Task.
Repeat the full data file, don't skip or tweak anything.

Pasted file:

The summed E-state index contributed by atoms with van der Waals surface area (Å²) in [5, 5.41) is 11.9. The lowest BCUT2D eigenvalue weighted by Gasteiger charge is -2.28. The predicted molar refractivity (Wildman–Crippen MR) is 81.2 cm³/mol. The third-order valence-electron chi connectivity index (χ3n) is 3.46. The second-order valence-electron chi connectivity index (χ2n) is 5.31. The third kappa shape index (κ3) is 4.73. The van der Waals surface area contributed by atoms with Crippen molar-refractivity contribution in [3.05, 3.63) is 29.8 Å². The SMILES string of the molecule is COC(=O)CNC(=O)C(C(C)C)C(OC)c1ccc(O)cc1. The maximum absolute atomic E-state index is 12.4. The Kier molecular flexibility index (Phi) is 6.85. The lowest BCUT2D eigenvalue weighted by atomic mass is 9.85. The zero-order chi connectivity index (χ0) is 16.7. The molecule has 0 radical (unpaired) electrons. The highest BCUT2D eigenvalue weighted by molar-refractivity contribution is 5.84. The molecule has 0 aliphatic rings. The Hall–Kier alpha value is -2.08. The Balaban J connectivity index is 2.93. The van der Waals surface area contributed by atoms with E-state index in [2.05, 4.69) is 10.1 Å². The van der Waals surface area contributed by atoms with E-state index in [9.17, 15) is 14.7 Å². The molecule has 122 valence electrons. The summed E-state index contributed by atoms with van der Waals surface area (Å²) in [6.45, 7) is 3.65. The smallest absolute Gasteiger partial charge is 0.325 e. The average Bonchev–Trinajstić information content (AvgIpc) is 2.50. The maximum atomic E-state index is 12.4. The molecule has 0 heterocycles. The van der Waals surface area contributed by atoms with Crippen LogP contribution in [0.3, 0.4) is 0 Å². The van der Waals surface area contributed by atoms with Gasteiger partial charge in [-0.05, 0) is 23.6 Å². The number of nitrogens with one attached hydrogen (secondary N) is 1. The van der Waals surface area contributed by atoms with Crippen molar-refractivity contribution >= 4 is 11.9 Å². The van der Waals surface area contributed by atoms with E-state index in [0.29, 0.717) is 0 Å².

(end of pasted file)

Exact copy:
The summed E-state index contributed by atoms with van der Waals surface area (Å²) in [5, 5.41) is 11.9. The lowest BCUT2D eigenvalue weighted by Gasteiger charge is -2.28. The predicted molar refractivity (Wildman–Crippen MR) is 81.2 cm³/mol. The third-order valence-electron chi connectivity index (χ3n) is 3.46. The second-order valence-electron chi connectivity index (χ2n) is 5.31. The third kappa shape index (κ3) is 4.73. The van der Waals surface area contributed by atoms with Crippen molar-refractivity contribution in [3.05, 3.63) is 29.8 Å². The SMILES string of the molecule is COC(=O)CNC(=O)C(C(C)C)C(OC)c1ccc(O)cc1. The maximum absolute atomic E-state index is 12.4. The Kier molecular flexibility index (Phi) is 6.85. The lowest BCUT2D eigenvalue weighted by atomic mass is 9.85. The zero-order chi connectivity index (χ0) is 16.7. The molecule has 0 radical (unpaired) electrons. The highest BCUT2D eigenvalue weighted by molar-refractivity contribution is 5.84. The molecule has 0 aliphatic rings. The Hall–Kier alpha value is -2.08. The Balaban J connectivity index is 2.93. The van der Waals surface area contributed by atoms with E-state index in [2.05, 4.69) is 10.1 Å². The van der Waals surface area contributed by atoms with E-state index in [9.17, 15) is 14.7 Å². The molecule has 122 valence electrons. The summed E-state index contributed by atoms with van der Waals surface area (Å²) in [6.45, 7) is 3.65. The smallest absolute Gasteiger partial charge is 0.325 e. The average Bonchev–Trinajstić information content (AvgIpc) is 2.50. The maximum atomic E-state index is 12.4. The molecule has 0 heterocycles. The van der Waals surface area contributed by atoms with Crippen LogP contribution in [0.3, 0.4) is 0 Å². The van der Waals surface area contributed by atoms with Gasteiger partial charge in [-0.05, 0) is 23.6 Å². The number of nitrogens with one attached hydrogen (secondary N) is 1. The van der Waals surface area contributed by atoms with Crippen molar-refractivity contribution >= 4 is 11.9 Å². The van der Waals surface area contributed by atoms with E-state index in [0.29, 0.717) is 0 Å².